Interview: Lynda Weinman of

Messenger: Lynda Weinman, Co-Founder and Executive Chair, and author of Designing Web Graphics, a world-wide bestseller, translated into 15 languages

Value Prop Twitter Style: is: “The best, new, online way to learn how to use your software. Search for a specific answer or learn something new from start to finish. ”


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10) Lynda, why does the world need

“Today, everyone engages with computers, mobile devices, photography, movies, audio, visuals – digital skills are no longer just for the elite few, the industrial revolution has come and gone, and the idea revolution is in full force.”

9) I believe that entrepreneurs who are driven by a compelling mission that is not based on making lots of money have a much higher propensity for success. Tell us a bit about’s mission and how it has impacted strategic decisions, such as raising outside funding, entering new markets, etc.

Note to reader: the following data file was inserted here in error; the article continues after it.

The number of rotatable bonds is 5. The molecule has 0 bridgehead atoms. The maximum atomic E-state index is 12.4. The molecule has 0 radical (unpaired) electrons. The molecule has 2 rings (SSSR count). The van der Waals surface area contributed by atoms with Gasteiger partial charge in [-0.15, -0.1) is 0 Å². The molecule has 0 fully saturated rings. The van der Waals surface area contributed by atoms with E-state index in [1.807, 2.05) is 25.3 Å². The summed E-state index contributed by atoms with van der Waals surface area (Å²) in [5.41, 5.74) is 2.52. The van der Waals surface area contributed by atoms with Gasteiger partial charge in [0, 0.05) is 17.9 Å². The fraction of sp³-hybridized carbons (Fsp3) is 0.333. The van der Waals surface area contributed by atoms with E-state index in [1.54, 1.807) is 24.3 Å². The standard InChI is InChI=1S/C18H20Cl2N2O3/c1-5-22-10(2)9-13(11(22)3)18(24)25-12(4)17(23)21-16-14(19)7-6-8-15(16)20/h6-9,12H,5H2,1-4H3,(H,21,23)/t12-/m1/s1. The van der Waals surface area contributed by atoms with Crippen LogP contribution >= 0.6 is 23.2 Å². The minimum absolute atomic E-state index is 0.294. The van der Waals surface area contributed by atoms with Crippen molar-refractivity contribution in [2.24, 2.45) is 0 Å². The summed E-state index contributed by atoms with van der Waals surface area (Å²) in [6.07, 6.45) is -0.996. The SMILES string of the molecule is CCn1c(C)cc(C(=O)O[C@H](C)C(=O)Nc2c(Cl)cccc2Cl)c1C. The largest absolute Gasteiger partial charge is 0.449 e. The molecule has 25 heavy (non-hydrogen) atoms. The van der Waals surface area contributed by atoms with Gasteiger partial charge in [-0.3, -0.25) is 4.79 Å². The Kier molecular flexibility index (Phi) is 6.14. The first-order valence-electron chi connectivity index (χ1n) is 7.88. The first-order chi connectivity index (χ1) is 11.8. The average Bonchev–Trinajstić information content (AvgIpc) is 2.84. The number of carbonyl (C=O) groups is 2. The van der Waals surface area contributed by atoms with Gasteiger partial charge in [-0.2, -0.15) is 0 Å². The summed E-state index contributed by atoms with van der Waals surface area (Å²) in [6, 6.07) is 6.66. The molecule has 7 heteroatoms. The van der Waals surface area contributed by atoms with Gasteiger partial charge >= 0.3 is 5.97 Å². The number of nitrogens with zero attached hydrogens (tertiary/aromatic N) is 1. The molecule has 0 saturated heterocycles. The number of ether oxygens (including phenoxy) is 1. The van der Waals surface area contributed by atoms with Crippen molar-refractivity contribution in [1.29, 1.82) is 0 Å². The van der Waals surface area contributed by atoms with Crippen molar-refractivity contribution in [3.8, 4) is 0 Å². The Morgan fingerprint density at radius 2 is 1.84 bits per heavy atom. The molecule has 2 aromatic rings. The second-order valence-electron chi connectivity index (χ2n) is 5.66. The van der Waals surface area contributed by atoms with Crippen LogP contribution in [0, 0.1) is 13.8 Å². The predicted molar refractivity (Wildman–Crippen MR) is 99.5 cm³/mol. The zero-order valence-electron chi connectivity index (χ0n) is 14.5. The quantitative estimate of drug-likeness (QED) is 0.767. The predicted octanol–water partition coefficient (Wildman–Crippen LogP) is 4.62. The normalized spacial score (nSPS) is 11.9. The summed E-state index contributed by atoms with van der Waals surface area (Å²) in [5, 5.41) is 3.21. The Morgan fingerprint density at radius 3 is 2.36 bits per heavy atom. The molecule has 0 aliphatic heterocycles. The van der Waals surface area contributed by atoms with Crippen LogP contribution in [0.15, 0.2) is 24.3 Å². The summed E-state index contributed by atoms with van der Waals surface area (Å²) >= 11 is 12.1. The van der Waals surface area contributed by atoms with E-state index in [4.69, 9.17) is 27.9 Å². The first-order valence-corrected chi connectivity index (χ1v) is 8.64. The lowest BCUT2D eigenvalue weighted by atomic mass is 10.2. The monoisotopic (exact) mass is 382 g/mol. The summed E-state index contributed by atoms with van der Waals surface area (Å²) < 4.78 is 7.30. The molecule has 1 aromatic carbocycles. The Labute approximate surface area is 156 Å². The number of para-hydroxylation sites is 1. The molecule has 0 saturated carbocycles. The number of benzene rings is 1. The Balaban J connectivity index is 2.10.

“ was born from my desire to share new technology with others. Our motivation has always been to help people learn. Making money is what you have to do to sustain a business – being driven to make something of value and purpose is much more powerful. We have never been in a hurry to make something happen more quickly than it was supposed to – there has been no reason to take on investors or enter new markets that we can’t develop on our own profits and initiative.”

8 ) I love the fact that you literally “wrote the book” on web design, because it was a book you wanted to read and it didn’t yet exist. This clearly helped you establish credibility in the early days of What advice would you give an emerging entrepreneur who is looking to establish themselves as a thought leader?

“It’s so easy to self publish today through blogging, making videos, contributing to forums and social networks. You have to put yourself out there to see if people respond to your ideas. The Internet will give you an immediate temperature reading as to whether people want to follow you.”